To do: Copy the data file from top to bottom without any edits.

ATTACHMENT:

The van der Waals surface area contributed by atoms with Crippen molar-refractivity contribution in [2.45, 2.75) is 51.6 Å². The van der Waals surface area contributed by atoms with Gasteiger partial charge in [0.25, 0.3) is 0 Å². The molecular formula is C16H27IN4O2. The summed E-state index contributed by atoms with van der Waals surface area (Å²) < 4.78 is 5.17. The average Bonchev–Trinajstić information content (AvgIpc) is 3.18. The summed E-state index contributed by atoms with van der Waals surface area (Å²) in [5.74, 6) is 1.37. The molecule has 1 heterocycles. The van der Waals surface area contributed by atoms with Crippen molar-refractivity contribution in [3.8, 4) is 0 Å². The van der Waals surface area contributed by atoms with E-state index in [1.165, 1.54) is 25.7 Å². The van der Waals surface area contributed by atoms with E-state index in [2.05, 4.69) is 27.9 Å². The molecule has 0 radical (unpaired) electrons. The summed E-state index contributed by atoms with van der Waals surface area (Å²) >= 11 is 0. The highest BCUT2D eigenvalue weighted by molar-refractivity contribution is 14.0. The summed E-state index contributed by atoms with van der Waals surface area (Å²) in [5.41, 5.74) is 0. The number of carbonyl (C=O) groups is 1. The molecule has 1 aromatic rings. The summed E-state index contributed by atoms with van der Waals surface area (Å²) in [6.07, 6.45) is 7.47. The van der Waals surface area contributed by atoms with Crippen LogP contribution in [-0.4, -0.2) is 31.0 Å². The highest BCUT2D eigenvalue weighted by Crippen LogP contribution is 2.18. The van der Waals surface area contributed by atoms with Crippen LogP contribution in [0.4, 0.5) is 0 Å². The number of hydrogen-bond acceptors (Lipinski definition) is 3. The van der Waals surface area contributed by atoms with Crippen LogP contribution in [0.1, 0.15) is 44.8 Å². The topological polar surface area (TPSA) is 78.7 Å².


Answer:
The van der Waals surface area contributed by atoms with Crippen molar-refractivity contribution in [2.45, 2.75) is 51.6 Å². The van der Waals surface area contributed by atoms with Gasteiger partial charge in [0.25, 0.3) is 0 Å². The molecular formula is C16H27IN4O2. The summed E-state index contributed by atoms with van der Waals surface area (Å²) < 4.78 is 5.17. The average Bonchev–Trinajstić information content (AvgIpc) is 3.18. The summed E-state index contributed by atoms with van der Waals surface area (Å²) in [5.74, 6) is 1.37. The molecule has 1 heterocycles. The van der Waals surface area contributed by atoms with Crippen molar-refractivity contribution in [3.8, 4) is 0 Å². The van der Waals surface area contributed by atoms with E-state index in [1.165, 1.54) is 25.7 Å². The van der Waals surface area contributed by atoms with E-state index in [2.05, 4.69) is 27.9 Å². The molecule has 0 radical (unpaired) electrons. The summed E-state index contributed by atoms with van der Waals surface area (Å²) >= 11 is 0. The highest BCUT2D eigenvalue weighted by molar-refractivity contribution is 14.0. The summed E-state index contributed by atoms with van der Waals surface area (Å²) in [5.41, 5.74) is 0. The number of carbonyl (C=O) groups is 1. The molecule has 1 aromatic rings. The summed E-state index contributed by atoms with van der Waals surface area (Å²) in [6.07, 6.45) is 7.47. The van der Waals surface area contributed by atoms with Crippen LogP contribution in [-0.4, -0.2) is 31.0 Å². The highest BCUT2D eigenvalue weighted by Crippen LogP contribution is 2.18. The van der Waals surface area contributed by atoms with Crippen LogP contribution in [0.4, 0.5) is 0 Å². The number of hydrogen-bond acceptors (Lipinski definition) is 3. The van der Waals surface area contributed by atoms with Crippen LogP contribution in [0.1, 0.15) is 44.8 Å². The topological polar surface area (TPSA) is 78.7 Å².